Some Quick Questions and Answers About Asphalt Maintenance and Repairs

Asphalt is a very common choice for homeowners today when they want to install a new driveway or walkways, as the material is usually more affordable than concrete and the black color can look very good against a plain white house. The material is also very durable, but of course it will need some maintenance and repairs over time. Note a few quick questions you might have about asphalt maintenance and the repairs you might eventually face with this material.

1. What is the difference between seal coating and resurfacing?

Resurfacing your asphalt means to put down a new, thin layer of asphalt, either over areas that need major repair or over the entire length of your driveway and walkways. It extends the life of the structure of the asphalt itself, making it stronger overall. Seal coating refers to putting down a coat of a sealant that protects the surface of the asphalt but not the structure of the installation. This might be compared to putting a coat of protective paint on wood; it will protect the surface but not add to the strength of the material. Seal coating is done to protect the asphalt from moisture buildup and to keep cracks and pits from forming, but it won't make the asphalt stronger against heavier vehicles.

2. Are scuff marks permanent?

If you turn your tyres on asphalt while the car is not moving or run a heavy trailer or campervan over the asphalt, you may see scuff marks or treads left behind. This is usually more common in summertime when the asphalt gets softer due to the warm weather. In many cases, the asphalt will settle and reshape so that the scuff marks are not permanent, but if they don't go away and they're bothersome to you, it can be good to have that area resurfaced.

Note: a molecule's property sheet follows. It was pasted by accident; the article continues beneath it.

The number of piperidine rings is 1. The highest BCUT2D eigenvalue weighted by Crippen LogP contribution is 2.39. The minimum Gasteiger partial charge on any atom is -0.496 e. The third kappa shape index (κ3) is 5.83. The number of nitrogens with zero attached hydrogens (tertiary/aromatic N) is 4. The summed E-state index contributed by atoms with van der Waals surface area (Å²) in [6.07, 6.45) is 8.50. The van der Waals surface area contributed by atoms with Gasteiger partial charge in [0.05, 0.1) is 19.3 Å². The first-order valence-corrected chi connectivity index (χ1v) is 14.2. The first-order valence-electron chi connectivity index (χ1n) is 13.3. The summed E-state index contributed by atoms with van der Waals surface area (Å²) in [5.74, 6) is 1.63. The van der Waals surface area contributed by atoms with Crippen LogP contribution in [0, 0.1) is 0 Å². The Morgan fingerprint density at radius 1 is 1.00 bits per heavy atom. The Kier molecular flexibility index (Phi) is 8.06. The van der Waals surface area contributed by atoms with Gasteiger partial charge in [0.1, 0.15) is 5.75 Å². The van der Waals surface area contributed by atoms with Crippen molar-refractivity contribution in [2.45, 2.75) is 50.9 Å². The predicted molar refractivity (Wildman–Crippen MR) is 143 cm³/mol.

3. If there are damaged areas, should you just wait and have the area resurfaced in a few years?

If you notice damage starting to show on your asphalt, you might be tempted to just wait a few years and have the entire driveway or walkways resurfaced rather than trying to patch cracks and holes now. However, note that ignoring these repairs can mean allowing water to seep under the surface of the asphalt where it can cause damage from underneath. This can mean more involved repairs will be needed than resurfacing; you may need to have entire areas pulled up and replaced. Rather than face this, address repairs as they're needed.  

For more information about caring for your driveway, contact an asphalt paving company.